Okimono called “Transmigration of Soils”
Honda Shōryū (b. 1951)
Madake bamboo and rattan
Japan, Hesei period, ca. 2004-2006
W. 9.1 in (23cm) – L. 9.8 in (25cm) – H. 20.5 in (52cm)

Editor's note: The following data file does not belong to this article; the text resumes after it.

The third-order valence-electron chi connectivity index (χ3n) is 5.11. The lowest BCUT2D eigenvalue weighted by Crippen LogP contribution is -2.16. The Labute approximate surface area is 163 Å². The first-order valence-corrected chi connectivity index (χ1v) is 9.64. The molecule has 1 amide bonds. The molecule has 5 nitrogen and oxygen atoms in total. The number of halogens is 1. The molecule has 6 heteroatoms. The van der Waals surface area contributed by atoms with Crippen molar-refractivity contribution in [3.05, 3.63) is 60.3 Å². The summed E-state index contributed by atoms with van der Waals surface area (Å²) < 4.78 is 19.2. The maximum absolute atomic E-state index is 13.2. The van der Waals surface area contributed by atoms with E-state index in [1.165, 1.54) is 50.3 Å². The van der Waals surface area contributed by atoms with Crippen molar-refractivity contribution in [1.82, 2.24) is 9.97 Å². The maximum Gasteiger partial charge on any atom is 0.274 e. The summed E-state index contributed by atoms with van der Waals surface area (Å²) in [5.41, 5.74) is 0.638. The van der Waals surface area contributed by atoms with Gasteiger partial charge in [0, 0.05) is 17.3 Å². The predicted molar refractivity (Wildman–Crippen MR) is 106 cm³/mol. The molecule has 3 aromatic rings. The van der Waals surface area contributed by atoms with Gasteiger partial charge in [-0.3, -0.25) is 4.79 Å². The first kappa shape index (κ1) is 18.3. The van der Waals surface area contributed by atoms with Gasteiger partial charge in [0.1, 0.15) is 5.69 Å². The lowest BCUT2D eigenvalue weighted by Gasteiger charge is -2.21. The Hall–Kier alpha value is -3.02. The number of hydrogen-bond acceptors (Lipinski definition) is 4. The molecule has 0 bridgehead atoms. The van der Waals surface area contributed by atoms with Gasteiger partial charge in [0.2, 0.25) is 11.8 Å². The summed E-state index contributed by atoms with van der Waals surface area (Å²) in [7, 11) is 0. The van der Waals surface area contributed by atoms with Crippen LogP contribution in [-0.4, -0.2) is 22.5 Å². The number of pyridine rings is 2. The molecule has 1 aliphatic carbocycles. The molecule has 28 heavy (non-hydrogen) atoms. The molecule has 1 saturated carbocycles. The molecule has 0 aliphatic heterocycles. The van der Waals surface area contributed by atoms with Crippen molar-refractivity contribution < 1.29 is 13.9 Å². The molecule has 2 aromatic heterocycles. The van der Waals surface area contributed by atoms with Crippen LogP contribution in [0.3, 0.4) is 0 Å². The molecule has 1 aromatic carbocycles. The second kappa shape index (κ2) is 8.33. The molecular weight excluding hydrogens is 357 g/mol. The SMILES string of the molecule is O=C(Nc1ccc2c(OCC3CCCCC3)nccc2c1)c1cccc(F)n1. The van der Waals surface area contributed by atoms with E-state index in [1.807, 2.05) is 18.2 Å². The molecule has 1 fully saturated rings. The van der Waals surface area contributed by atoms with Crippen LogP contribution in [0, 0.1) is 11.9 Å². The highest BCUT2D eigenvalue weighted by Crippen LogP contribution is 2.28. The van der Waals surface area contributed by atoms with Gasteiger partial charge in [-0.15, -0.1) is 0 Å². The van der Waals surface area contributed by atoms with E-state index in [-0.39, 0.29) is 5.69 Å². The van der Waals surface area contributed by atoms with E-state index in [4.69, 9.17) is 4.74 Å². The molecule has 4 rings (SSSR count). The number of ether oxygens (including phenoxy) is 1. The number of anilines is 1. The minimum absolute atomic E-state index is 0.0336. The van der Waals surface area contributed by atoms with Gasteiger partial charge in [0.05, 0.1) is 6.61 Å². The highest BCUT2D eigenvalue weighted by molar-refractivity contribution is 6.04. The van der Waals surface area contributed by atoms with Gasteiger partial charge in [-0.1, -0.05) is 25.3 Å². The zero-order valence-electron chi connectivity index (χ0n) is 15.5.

Honda Shōryū hails from Kagoshima prefecture on Kyushu, the southernmost of Japan’s four main islands. He studied in Beppu (Oita prefecture) the center of bamboo production for all of Kyushu, and a significant number of the bamboo objects used in daily life is produced in this area. At the start of his career, Honda studied flower basket making (ikebana), and continued to produce these baskets for many years to earn a living. Eventually, he came to feel restricted by the conventions which traditional ikebana basketry imposed on him. His current sculptures are a testimony to a new direction in bamboo design, and demonstrate Honda’s departure from his earlier focus on functional vessels. Tube-like, contorted forms – inspired by nature, time, and space – have become a staple in the evolution of Honda’s personal sculptural style. Honda Shōryū was one of 17 contemporary artists represented in the “Modern Twist” exhibition held at The Clark Center for Japanese Art and Culture, Hanford, California from November 2012 through January 2013.